Defenseman Joshua Morrissey is a staunch advocate of pushing the pace whenever possible for the Prince Albert Raiders in the Western Hockey League.
"This year, I forced myself to push the pace all the time," Morrissey told NHL.com.
It's no wonder he finished second among rookie WHL blueliners in 2011-12 with 38 points in 68 games and ranked 12th among defenders in scoring this season with 47 points (15 goals) in 70 matches.
Joshua Morrissey is a staunch advocate of pushing the pace whenever possible, and the dynamic defenseman for Prince Albert of the WHL has developed into a solid two-way player as a result. (Photo: Thomas Porter Photographic)
"I think I'm a two-way offensive defenseman and I like to play physical," Morrissey said. "I'm not the biggest guy [at 5-foot-11.75, 182 pounds], but I battle hard and kind of have a flair for some open ice hits. So I think I'm kind of an all-around player."
Morrissey certainly displayed that physicality by accumulating 91 penalty minutes this season, but he also showcased that all-round ability with a career-high plus-14 rating for the Raiders.
In his desire to be the best, Morrissey has leaned heavily on the tutelage of some elite company at Crash Conditioning in his hometown of Calgary. There, he's had an opportunity to train with the Edmonton Oilers' Jordan Eberle, Chicago Blackhawks' Duncan Keith and Washington Capitals' Mike Green.
"It's huge to train with them, go on the ice and skate with those guys or work out next to them in the gym," he said. "I watch how hard they push themselves and what they do that makes them pros every day. It's a huge experience and I take so many things from just being around them."
Morrissey has drawn comparisons to Moose Jaw Warriors standout Morgan Rielly, who was chosen fifth by the Toronto Maple Leafs in the 2012 draft. The alternate captain, ranked No. 11 on NHL Central Scouting's midterm list of the top draft-eligible North American skaters, is viewed as an all-round player with high hockey IQ and vision.
"He probably has as much hockey sense and sees the ice as well as anybody," Central Scouting's Peter Sullivan said. "He's so smooth. He's always a step or two ahead of the play. He can slow the play down, or if you want to speed it up, he can speed it up. He's got a little bit of an edge to his game."
Dan Marr, the director of NHL Central Scouting, agrees.
"He's a dynamic skater and reaches top speed quickly with good offensive hockey sense," Marr said. "He's willing to battle and doesn't get intimidated, but still needs to physically mature in order to handle one-on-one situations. He gives a good two-way effort, logs a lot of ice time and has a lot of responsibilities."
Prior to being selected sixth in the 2010 WHL bantam draft by the Raiders, Morrissey had 21 goals, 49 points and 108 penalty minutes in 32 games for the Calgary Royals of the Alberta Major Bantam Hockey League. He played 30 games for the Royals in the Alberta Midget Hockey League in 2010-11 and had 17 goals and 39 points before joining Prince Albert for five games to close out the season.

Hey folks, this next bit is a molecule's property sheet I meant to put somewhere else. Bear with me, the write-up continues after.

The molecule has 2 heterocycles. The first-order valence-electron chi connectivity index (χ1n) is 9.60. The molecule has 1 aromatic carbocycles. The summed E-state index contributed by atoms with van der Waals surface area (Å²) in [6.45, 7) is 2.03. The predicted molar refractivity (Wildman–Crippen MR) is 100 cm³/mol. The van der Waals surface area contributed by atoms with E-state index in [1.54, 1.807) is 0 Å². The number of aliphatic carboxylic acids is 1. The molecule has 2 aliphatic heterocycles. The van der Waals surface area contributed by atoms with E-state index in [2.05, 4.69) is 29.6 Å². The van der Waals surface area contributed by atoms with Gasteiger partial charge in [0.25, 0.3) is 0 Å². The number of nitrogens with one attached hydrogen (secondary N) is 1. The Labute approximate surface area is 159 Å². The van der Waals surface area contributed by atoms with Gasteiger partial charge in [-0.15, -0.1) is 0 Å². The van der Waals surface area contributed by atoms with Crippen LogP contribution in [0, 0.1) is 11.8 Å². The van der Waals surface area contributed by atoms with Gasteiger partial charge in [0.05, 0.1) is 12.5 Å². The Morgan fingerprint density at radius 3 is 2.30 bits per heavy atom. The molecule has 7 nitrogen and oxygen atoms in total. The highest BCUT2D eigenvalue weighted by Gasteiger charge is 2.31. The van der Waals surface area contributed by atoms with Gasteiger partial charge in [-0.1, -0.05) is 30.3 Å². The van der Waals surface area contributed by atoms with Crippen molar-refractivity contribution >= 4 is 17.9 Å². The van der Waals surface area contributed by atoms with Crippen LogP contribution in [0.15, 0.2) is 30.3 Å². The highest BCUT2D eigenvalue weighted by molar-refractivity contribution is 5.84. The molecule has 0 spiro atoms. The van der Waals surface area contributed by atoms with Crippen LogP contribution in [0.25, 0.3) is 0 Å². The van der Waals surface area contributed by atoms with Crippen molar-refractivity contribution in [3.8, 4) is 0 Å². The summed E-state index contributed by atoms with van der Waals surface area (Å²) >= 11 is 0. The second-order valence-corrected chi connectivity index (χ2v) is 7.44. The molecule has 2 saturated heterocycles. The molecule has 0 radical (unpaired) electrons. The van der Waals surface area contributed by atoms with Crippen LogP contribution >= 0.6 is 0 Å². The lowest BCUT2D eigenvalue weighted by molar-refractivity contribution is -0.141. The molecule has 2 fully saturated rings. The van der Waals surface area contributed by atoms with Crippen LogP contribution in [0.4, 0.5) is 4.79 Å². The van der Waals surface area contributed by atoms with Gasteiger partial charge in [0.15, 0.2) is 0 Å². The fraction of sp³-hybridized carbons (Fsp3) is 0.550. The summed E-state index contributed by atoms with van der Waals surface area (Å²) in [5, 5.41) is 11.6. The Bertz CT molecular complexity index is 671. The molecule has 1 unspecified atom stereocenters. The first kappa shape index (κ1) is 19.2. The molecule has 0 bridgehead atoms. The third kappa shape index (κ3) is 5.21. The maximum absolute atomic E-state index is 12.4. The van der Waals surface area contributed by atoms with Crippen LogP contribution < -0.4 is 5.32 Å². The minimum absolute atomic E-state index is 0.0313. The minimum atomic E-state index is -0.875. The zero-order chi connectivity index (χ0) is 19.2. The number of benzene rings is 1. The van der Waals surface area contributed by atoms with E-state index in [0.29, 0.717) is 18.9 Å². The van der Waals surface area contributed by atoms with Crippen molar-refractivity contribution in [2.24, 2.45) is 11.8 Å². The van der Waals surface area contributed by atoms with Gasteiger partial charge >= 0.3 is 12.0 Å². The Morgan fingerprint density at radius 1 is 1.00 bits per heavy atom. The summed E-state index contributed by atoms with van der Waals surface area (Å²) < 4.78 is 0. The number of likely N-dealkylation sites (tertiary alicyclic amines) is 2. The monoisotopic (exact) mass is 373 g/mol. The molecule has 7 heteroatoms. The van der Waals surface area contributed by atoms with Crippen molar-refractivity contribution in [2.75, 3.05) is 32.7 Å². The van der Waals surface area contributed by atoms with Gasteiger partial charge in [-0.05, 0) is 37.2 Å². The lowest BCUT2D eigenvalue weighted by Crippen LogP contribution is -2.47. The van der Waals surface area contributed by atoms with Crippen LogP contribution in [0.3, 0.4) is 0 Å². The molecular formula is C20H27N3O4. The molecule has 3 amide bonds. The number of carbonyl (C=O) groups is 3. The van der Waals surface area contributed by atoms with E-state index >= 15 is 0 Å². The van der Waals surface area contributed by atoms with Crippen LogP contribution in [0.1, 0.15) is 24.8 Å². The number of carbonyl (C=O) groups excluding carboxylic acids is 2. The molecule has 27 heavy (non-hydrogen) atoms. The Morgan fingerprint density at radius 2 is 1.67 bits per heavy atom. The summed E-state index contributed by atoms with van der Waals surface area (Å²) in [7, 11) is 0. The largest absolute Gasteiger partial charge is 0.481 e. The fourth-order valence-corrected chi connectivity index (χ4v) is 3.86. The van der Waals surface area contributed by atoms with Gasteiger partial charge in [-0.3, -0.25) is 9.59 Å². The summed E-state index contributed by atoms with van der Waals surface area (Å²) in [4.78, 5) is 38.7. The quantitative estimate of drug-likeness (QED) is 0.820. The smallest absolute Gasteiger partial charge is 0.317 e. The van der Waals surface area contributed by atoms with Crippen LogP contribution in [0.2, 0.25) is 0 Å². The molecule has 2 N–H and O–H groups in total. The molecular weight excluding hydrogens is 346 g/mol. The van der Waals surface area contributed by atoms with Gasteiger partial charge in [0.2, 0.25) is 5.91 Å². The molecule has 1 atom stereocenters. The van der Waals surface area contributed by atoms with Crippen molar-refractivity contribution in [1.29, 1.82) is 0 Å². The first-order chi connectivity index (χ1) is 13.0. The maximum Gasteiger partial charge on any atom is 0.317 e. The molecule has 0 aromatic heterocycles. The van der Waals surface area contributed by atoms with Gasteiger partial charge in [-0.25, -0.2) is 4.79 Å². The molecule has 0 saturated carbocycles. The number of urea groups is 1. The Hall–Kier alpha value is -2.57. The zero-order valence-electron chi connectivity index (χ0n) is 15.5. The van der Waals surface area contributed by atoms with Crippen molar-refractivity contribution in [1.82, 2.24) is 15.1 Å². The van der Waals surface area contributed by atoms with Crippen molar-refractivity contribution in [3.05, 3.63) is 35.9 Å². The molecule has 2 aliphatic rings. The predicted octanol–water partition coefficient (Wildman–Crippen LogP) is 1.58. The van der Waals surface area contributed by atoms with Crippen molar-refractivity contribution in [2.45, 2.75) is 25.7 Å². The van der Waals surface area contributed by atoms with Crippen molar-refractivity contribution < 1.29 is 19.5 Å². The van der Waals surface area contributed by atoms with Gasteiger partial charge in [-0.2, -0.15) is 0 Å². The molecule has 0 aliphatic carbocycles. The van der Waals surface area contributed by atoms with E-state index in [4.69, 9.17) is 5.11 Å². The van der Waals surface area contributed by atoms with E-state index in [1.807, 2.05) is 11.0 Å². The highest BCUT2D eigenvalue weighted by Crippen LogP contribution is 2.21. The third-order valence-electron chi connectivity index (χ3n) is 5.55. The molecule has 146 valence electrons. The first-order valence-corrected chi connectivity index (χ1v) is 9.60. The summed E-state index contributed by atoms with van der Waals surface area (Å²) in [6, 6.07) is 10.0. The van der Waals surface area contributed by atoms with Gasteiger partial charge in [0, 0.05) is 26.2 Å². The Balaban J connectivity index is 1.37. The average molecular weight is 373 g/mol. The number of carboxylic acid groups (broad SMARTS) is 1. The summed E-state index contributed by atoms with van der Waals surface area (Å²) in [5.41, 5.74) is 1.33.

"Josh is a solid, top-end defenseman who plays a lot of minutes every night," Prince Albert coach Steve Young said. "He has a well-established skill set on both the offensive and defensive side of the puck and can play in all situations. He's a great competitor with a great work ethic, and is a leader on our hockey club."
Morrissey is playing a big role for Canada at the 2013 IIHF World Under-18 Championship in Sochi, Russia. In three games, he has two goals, four points and a plus-6 rating while averaging just over 18 minutes a game.
He had three points in seven games to help his country win the bronze medal at the 2012 World U-18 Championship, and a team-high eight assists to lead his country to a gold medal at the 2012 Ivan Hlinka Memorial Tournament.
"It's amazing playing for Canada and having an opportunity to wear the maple leaf, but at the same time just having that chance to play against the best players in your age group at a World Championship is great," Morrissey said. "Some of them were a year older. But it gave me a lot of confidence going into the summer and then into this season. You can take so much and learn so much through those experiences."
NHL Network analyst Craig Button said he is reminded of former NHL defenseman Gary Suter when he watches Morrissey go to work.
"He's got a physical presence and everyone knows to be aware of him on the ice," Button said. "The foundation of Josh's game is skating. He has excellent quickness and agility, and has really strong balance. It's very hard for anyone to take advantage of him because he's such a good skater. He also has excellent puck skills, always looking to make a really good play."